Former rail boss George Warrington dead at 55
(The following story by William Lamb appeared at NorthJersey.com on December 25.)
George D. Warrington, the former NJ Transit executive director who eased overcrowding on the system's trains and helped jump-start plans for a new rail tunnel under the Hudson River, died Monday at his home in Mendham. He was 55.
The cause was pancreatic cancer, according to his brother, Marc.
Warrington "was passionate about getting people out of their cars and onto mass transit, for the good of everyone," his brother said.
He brought a focus on customer service and a sharp eye for detail when he arrived at NJ Transit in 2002 from Amtrak, where he had spent four years as president and chief executive officer.
He took control of the state's transit system at a time when its commuter trains were severely overcrowded at peak hours. Ignoring the conventional wisdom that the system was at its breaking point, Warrington added 100 trains and pressed the agency to accelerate the turnaround time for cars that needed maintenance.
But Warrington's lasting legacy and most remarkable accomplishment, colleagues said, was convincing public officials in New York of the need for a new rail tunnel under the Hudson River. When it is built, the $8 billion tunnel will double the number of NJ Transit and Amtrak trains entering Penn Station in New York, easing gridlock and making room to expand service.
Before Warrington got involved, the tunnel was considered strictly a New Jersey project, said Martin Robins, a senior fellow at the Alan M. Voorhees Transportation Center at Rutgers University.
"He performed what I consider to be a miracle in winning over New Yorkers to the importance of the project," Robins said.
Richard Sarles, who succeeded Warrington as NJ Transit's executive director in April, agreed.
"He took a project that was basically being planned in New Jersey and took it to New York, and the folks in New York City and New York State came to understand, through George's personal efforts, the tremendous value it has as a regional project," Sarles said.
The tunnel will provide a direct link to New York City for North Jersey rail commuters, allowing them to ride into Penn Station without changing trains in Secaucus. The Port Authority of New York and New Jersey has committed $3 billion toward the tunnel's construction, and New Jersey has committed $1 billion from its Transportation Trust Fund, making the project eligible for federal matching funds.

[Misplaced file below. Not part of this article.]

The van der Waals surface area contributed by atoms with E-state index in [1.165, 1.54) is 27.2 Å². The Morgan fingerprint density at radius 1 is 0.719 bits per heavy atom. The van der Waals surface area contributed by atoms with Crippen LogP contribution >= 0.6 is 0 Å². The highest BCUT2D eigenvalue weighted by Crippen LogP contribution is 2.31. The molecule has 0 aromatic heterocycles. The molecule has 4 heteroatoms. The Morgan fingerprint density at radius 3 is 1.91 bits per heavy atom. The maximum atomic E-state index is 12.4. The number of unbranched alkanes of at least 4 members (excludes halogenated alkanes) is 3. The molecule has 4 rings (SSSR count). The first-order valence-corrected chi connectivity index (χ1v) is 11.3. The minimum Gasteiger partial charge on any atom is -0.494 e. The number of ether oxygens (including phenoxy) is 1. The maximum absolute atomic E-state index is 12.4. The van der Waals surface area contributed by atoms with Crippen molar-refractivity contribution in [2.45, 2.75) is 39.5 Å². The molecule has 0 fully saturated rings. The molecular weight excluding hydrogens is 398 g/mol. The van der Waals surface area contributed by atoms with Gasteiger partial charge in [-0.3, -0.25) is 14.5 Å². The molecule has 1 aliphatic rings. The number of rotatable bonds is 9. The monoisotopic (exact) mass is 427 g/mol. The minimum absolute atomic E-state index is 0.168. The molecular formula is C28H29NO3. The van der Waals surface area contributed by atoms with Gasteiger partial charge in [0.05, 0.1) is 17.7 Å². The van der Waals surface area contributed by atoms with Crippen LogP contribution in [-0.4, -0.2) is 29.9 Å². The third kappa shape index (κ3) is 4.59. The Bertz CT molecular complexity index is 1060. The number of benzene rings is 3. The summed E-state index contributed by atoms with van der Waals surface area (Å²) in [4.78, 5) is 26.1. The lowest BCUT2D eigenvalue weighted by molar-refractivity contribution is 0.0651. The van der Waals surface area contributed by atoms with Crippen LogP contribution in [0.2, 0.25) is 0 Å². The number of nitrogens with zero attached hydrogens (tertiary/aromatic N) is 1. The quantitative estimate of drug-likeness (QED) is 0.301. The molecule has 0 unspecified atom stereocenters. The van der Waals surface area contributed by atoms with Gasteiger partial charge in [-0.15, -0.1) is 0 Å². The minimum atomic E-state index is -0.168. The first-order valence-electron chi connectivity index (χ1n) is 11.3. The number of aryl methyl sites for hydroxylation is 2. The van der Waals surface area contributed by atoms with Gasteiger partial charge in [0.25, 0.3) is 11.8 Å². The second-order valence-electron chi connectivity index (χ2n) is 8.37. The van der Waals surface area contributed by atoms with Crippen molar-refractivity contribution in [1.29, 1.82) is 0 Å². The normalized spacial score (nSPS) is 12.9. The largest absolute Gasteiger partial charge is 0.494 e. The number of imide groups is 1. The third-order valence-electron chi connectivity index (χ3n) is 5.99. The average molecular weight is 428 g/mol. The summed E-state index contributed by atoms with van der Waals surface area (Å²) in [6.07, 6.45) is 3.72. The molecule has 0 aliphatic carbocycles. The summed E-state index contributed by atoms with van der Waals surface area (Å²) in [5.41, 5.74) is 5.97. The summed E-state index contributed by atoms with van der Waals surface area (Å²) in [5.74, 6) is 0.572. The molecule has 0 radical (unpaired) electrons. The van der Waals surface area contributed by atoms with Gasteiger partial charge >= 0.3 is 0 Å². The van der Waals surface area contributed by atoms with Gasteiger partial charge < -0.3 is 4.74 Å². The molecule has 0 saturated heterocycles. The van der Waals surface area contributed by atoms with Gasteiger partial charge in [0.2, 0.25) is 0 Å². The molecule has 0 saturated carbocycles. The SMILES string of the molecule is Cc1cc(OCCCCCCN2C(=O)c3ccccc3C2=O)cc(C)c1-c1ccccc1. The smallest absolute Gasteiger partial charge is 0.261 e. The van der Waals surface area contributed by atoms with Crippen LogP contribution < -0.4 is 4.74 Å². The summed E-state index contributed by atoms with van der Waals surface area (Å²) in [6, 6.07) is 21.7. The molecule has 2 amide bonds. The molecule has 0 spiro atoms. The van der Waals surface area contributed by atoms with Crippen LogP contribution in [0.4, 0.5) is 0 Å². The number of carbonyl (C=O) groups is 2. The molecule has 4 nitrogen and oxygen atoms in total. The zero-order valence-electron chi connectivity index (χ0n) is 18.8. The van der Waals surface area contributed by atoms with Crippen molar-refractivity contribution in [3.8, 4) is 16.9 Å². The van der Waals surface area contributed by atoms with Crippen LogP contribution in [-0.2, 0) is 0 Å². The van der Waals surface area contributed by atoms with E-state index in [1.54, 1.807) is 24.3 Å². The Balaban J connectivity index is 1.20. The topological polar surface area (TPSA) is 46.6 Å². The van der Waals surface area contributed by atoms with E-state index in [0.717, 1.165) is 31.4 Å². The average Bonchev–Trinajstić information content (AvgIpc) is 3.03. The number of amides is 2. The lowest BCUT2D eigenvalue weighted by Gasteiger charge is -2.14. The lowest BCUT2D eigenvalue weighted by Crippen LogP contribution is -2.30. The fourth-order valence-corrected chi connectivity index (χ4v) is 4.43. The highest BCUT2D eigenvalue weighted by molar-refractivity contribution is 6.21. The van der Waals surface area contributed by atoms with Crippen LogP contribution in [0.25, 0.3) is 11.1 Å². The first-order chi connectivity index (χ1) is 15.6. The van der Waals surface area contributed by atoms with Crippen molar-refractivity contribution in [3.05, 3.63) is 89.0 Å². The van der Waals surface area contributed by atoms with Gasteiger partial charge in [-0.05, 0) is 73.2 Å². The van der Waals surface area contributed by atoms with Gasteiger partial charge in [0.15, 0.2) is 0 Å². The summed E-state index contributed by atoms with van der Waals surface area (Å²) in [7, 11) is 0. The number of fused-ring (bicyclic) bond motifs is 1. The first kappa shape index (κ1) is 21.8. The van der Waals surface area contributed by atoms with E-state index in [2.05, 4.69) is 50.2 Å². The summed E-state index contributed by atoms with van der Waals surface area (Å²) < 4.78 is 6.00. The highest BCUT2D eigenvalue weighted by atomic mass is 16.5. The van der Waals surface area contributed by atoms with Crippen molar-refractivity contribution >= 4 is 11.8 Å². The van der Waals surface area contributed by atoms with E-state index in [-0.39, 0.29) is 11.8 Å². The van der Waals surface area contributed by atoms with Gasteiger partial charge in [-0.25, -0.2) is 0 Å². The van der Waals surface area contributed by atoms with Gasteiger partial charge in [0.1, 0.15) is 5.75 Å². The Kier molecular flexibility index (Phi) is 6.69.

Born in Bayonne
Warrington was born in Bayonne and grew up in Ridgefield Park, the son of an architect and a homemaker. He attended Ridgefield Park High School and Syracuse University, where he received a bachelor's degree in journalism and a master's degree in public administration.
He joined the state Department of Transportation as a special assistant to its commissioner, Louis Gambaccini. One of his first projects was managing the successful bond issue referendum that raised the capital to start NJ Transit.
For the duration of the 1980s, Warrington served as vice president and general manager of NJ Transit's rail operations. He was promoted to deputy commissioner and chief of staff in 1990, leaving the agency two years later to become the executive director of the Delaware River Port Authority.
Warrington joined Amtrak in 1994 as chief executive for the Northeast Corridor. He was named Amtrak's corporate president and CEO in 1998.
At Amtrak, Warrington presided over the introduction of the Acela high-speed train, which shortened the trip between New York and Washington to just over 21⁄2 hours. He involved himself "in every last detail" of the project, said Sarles, who worked under Warrington at Amtrak before following him to NJ Transit.
Acela was plagued with problems at the outset, however, including coaches that were too wide to use their tilt mechanisms, which slowed travel time. Warrington also took control of Amtrak as it was coming under intense pressure from Congress to become self-supporting.
A rush-hour rush
Consumed by politics at Amtrak, Warrington told The Record that he returned to NJ Transit in part because he missed the thrill of running a commuter railroad.
"The entire apparatus of the place is focused on the morning and the evening, and it is high intensity," he said. "Minutes matter."
Late last year, he introduced six bi-level rail cars on the Northeast Corridor, each of which increased capacity by more than 15 percent while eliminating the unpopular middle seat. The European-style double-decker cars have been a hit with commuters, and the fleet is expected to grow to 243 in 2008.
A New York Rangers fanatic, Warrington had the team's logo tattooed on his arm and was a season-ticket holder for many years. He gave up his seats when he moved to suburban Maryland to join Amtrak.
Warrington told The Record in April that he was leaving NJ Transit in better shape than it was when he took over, adding that he had positioned it to grow.
"I feel like we will have made a difference," he said.
Warrington is survived by his wife, Hope; a son, David, of Sayreville; two stepdaughters, Brittany and Kendall of Mendham; and a brother, Marc, of Great Meadows. His marriage to Angela Warrington ended in divorce.
Funeral arrangements were pending Monday.
(Staff Writer Jay Levin contributed to this article.)
Wednesday, December 26, 2007
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